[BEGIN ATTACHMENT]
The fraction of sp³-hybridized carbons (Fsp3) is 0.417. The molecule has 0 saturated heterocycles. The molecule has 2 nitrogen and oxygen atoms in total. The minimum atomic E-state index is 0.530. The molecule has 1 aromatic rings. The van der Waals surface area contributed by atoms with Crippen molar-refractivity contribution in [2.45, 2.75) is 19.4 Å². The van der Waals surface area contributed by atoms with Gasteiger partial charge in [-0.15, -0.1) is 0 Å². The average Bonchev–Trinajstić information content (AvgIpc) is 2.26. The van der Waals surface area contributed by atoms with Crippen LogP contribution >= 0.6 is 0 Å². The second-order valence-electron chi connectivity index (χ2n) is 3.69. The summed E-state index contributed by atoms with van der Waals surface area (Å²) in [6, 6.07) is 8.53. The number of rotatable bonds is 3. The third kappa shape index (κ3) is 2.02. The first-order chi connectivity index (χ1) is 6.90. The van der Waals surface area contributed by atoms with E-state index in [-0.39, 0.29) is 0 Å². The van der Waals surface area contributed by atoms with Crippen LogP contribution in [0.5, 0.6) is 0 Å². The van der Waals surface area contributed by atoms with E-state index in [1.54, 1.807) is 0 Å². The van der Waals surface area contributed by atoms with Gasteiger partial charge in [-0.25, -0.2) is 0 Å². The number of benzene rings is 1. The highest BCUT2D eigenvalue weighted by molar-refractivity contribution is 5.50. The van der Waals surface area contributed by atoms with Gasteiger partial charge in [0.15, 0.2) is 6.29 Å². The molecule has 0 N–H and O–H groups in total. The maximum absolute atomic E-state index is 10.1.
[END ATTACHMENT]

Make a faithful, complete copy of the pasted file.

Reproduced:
The fraction of sp³-hybridized carbons (Fsp3) is 0.417. The molecule has 0 saturated heterocycles. The molecule has 2 nitrogen and oxygen atoms in total. The minimum atomic E-state index is 0.530. The molecule has 1 aromatic rings. The van der Waals surface area contributed by atoms with Crippen molar-refractivity contribution in [2.45, 2.75) is 19.4 Å². The van der Waals surface area contributed by atoms with Gasteiger partial charge in [-0.15, -0.1) is 0 Å². The average Bonchev–Trinajstić information content (AvgIpc) is 2.26. The van der Waals surface area contributed by atoms with Crippen LogP contribution >= 0.6 is 0 Å². The second-order valence-electron chi connectivity index (χ2n) is 3.69. The summed E-state index contributed by atoms with van der Waals surface area (Å²) in [6, 6.07) is 8.53. The number of rotatable bonds is 3. The third kappa shape index (κ3) is 2.02. The first-order chi connectivity index (χ1) is 6.90. The van der Waals surface area contributed by atoms with E-state index in [-0.39, 0.29) is 0 Å². The van der Waals surface area contributed by atoms with Crippen LogP contribution in [0.5, 0.6) is 0 Å². The van der Waals surface area contributed by atoms with E-state index in [1.54, 1.807) is 0 Å². The van der Waals surface area contributed by atoms with Gasteiger partial charge in [-0.25, -0.2) is 0 Å². The number of benzene rings is 1. The highest BCUT2D eigenvalue weighted by molar-refractivity contribution is 5.50. The van der Waals surface area contributed by atoms with Gasteiger partial charge in [0.15, 0.2) is 6.29 Å². The molecule has 0 N–H and O–H groups in total. The maximum absolute atomic E-state index is 10.1.